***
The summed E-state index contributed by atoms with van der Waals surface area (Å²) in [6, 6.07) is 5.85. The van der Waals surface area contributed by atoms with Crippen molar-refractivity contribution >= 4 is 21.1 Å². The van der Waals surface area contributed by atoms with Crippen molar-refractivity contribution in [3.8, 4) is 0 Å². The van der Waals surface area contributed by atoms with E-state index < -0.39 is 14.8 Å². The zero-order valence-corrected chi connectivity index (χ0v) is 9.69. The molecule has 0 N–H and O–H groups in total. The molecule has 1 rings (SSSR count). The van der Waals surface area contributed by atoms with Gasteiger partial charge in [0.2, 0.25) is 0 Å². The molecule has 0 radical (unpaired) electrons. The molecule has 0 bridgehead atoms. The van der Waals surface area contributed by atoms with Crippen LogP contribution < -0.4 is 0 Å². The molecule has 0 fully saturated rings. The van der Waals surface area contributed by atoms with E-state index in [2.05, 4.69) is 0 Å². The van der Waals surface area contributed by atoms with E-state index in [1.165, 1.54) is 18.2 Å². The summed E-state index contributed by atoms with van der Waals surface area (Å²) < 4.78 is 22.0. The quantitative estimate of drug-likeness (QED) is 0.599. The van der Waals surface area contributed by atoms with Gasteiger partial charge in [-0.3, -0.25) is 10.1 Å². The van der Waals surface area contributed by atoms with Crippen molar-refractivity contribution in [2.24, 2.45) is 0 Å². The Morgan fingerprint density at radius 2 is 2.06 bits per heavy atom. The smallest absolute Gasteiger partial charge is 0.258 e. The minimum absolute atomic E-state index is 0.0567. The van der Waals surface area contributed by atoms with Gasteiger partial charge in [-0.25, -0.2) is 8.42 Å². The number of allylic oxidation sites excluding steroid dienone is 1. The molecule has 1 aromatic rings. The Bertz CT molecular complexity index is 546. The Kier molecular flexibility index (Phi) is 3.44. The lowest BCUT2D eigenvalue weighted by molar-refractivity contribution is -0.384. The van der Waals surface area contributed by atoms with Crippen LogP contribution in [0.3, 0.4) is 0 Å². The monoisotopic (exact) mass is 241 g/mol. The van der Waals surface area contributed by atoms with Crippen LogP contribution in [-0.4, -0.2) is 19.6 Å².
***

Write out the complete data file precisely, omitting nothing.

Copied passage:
The summed E-state index contributed by atoms with van der Waals surface area (Å²) in [6, 6.07) is 5.85. The van der Waals surface area contributed by atoms with Crippen molar-refractivity contribution >= 4 is 21.1 Å². The van der Waals surface area contributed by atoms with Crippen molar-refractivity contribution in [3.8, 4) is 0 Å². The van der Waals surface area contributed by atoms with E-state index < -0.39 is 14.8 Å². The zero-order valence-corrected chi connectivity index (χ0v) is 9.69. The molecule has 0 N–H and O–H groups in total. The molecule has 1 rings (SSSR count). The van der Waals surface area contributed by atoms with Gasteiger partial charge in [0.2, 0.25) is 0 Å². The molecule has 0 radical (unpaired) electrons. The molecule has 0 bridgehead atoms. The van der Waals surface area contributed by atoms with Crippen LogP contribution < -0.4 is 0 Å². The molecule has 0 fully saturated rings. The van der Waals surface area contributed by atoms with E-state index in [2.05, 4.69) is 0 Å². The van der Waals surface area contributed by atoms with E-state index in [1.165, 1.54) is 18.2 Å². The summed E-state index contributed by atoms with van der Waals surface area (Å²) < 4.78 is 22.0. The quantitative estimate of drug-likeness (QED) is 0.599. The van der Waals surface area contributed by atoms with Gasteiger partial charge in [-0.3, -0.25) is 10.1 Å². The van der Waals surface area contributed by atoms with Crippen molar-refractivity contribution in [2.24, 2.45) is 0 Å². The Morgan fingerprint density at radius 2 is 2.06 bits per heavy atom. The smallest absolute Gasteiger partial charge is 0.258 e. The minimum absolute atomic E-state index is 0.0567. The van der Waals surface area contributed by atoms with Gasteiger partial charge in [-0.25, -0.2) is 8.42 Å². The number of allylic oxidation sites excluding steroid dienone is 1. The molecule has 1 aromatic rings. The Bertz CT molecular complexity index is 546. The Kier molecular flexibility index (Phi) is 3.44. The lowest BCUT2D eigenvalue weighted by molar-refractivity contribution is -0.384. The van der Waals surface area contributed by atoms with Crippen LogP contribution in [0.3, 0.4) is 0 Å². The monoisotopic (exact) mass is 241 g/mol. The van der Waals surface area contributed by atoms with Crippen LogP contribution in [-0.4, -0.2) is 19.6 Å².